All round the hyper has been very much designed and set up to be an easy bike to ride, and have as much fun as you want without scaring the bejeezus out of yourself. It would be very easy to live with and jump on without much thought (except for checking the fuel range!) for an enjoyable bit of riding whenever you felt like it. A real go anywhere, do anything, pretty much however you want - and do it on the coolest machine around! So I went looking at luggage options (soft top box), checked out some of the slick features (lap counter etc), and had a sticky beak at the S pack kit! Plus Warren Lee put on a bit of a slide show to impress us further with the various bits 'n pieces of this fine moto-sickle.

By the way, Darren Lewis, the new manager of Frasers Newcastle, was also there and Brett, Frances and I got to meet him. Darren is really serious about doing big things with Ducati in Newcastle, it all sounds extremely promising. He is just in the process of getting his family settled in the area etc and then we can expect to see and hear a lot more from this direction.

http://www.ducati.com/en/bikes/my2007/ModelPage.jhtml?family=Superbike&model=SBK1098-07
For the 1098 I found my way back at midday on the beautiful sunny Monday and got to ride solo down to Kotara, Mt Hutton, back of Charlestown and return via Blackbutt - which of course took me on the top section of the bypass twice plus a few decent corners in between (ahem, also twice!). This is one serious motorcycle! (translated, this means it operates at/beyond the limit of the talent envelope!). But it is so well mannered it would soon train it's new pilot, given that an appropriate amount of respect was shown. However it is certainly not to be trifled with - and I set off with tales of those who have already been spurned by this super new red princess ringing in my ears.

If there is an issue riding away on the 1098 it is how well the brakes sp, sorry stop (yes, they are that quick, twice whatever you may have tried before). It takes a bit of concentration to get used to the initial lever travel then a sudden rapid transition zone to strong (yet effortless) deceleration.

But, once that was sufficiently sorted the next question is, so how does she go? Rather well it turns out - no surprises there! I was initially struck with how smooth it is down low, soon discovering it pulls without shudder from 2,500 RPM, it may be lower but I just didn't try! So the tall gearing is not a drama, but there is no kidding yourself, this is not a bike to ride around town! Mostly because it spills a lot of hot air, something that was quickly and strongly brought to my attention by getting every single light red to the other side of Kotara - and most of them at that cherry red orange stage where there was just no jumping through them but lot's of waiting to do.

The mirrors were pretty useless but that was because they were loose. If they were set up to stay still they give a better view of those left behind than you would expect, otherwise they gave a fairly vibration free view of the ground / passing trees. I also found that I wasn't hitting the foot controls properly sometimes so I would want have a closer look at lever lengths / study my technique a bit to see what the issues were.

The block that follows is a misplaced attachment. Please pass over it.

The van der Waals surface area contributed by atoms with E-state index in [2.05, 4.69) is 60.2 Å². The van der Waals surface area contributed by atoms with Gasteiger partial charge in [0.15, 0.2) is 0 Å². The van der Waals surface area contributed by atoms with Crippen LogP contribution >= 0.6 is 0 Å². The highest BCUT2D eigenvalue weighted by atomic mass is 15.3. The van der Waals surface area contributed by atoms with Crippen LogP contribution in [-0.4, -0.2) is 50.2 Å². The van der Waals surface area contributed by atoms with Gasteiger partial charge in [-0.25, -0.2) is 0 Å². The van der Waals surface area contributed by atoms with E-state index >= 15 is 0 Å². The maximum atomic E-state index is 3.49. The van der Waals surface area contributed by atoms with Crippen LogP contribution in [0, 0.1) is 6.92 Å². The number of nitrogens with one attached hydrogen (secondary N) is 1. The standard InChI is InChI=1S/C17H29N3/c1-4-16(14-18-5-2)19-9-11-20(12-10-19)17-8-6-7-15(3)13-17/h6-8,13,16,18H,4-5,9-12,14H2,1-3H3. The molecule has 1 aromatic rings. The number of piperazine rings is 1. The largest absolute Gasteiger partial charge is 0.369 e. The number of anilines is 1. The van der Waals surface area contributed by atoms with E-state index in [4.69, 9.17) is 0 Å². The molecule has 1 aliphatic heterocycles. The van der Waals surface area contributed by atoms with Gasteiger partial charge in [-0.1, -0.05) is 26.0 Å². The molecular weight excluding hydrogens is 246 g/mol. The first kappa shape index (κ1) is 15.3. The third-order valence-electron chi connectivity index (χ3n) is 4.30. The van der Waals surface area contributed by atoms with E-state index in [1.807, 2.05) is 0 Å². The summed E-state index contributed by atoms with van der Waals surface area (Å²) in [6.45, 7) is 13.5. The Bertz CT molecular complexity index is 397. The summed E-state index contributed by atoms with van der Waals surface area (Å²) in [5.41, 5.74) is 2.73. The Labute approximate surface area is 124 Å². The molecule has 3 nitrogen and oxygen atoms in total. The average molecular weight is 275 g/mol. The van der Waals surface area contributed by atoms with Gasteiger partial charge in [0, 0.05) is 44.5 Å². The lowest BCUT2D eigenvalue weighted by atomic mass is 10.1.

Finally the road opened up and the traffic melted away and it soon became clear why these bikes are sold out to next February! It fits so well to the body and blends superbly with the soul as it becomes blindingly obvious this is not some high strung race pony, but an extremely competent, supple powerhouse explosion of self that longs to caress you to new places of thrilling desire. Whoops, lookout - those adverbs are thickening up again; my fault this time!

As any test ride jockey will tell you, we just wanna see "what she does" - which is of course a very important part of the business! But it is how she behaves when showing you that matters most - and that is a respectful "very well indeed". She moves off nice 'n quick of course, and laying on the tank is not going to stop the front wheel lofting in first (the throttle grip is used to set the angle of inclination), or second (floats up around mid range then set angle with the grip) or third ( lifts ever so sweetly as she goes through the "extra burst" zone in the last couple of thousand revs, actually more evident while laying on the tank as the wheel becomes suspended just above the road which starts tapping back to let you know you ain't on the deck!). Reportedly the bike lifts in fourth too, I suspect one needs to be upright for that - or maybe have ponied up for a few performance extras in the show room. Anyway, I believe the test road is only rated for 90k's and I must have just about used all of them winding third out before trickling into the higher gears....?

OK, somewhat scary, but nice. Really needs to live on a race track! But what about comfort, this is a test ride after all. Seating position is obviously a bit forward but doesn't seem like it will become a problem with wrist weight, particularly with some larger diameter heated grips fitted to give the finger muscles a bit of a break (5mm extra on diam surprisingly makes a big difference to muscle fatigue I find, Oxford grips are best). The seat is bound to be a problem after a while, but nothing an Air Hawk couldn't completely eliminate as an issue. And I do remember chirping the front wheel somewhere along the line so there is a bit of work to do there

I forgot to check the steering lock range (the hypermotard has heaps), I guess it just didn't seem that important. Funnily enough, I also forgot to check out luggage options on my return as I was still a bit taken by the experience - anyway what's the point, on a machine like this home is never more than 5 minutes away!

So which bike? Easy - a red one please!

How about some of the other test jockies that took advantage of the test fleet coming to town? Please add your own impressions of your ride.......
Vince Sunter  ( I'm ready, how about you? ); Check out these Riding Tips: http://tinyurl.com/4x3fk43 ;   Pillioning Tips: http://tinyurl.com/3r5dbz4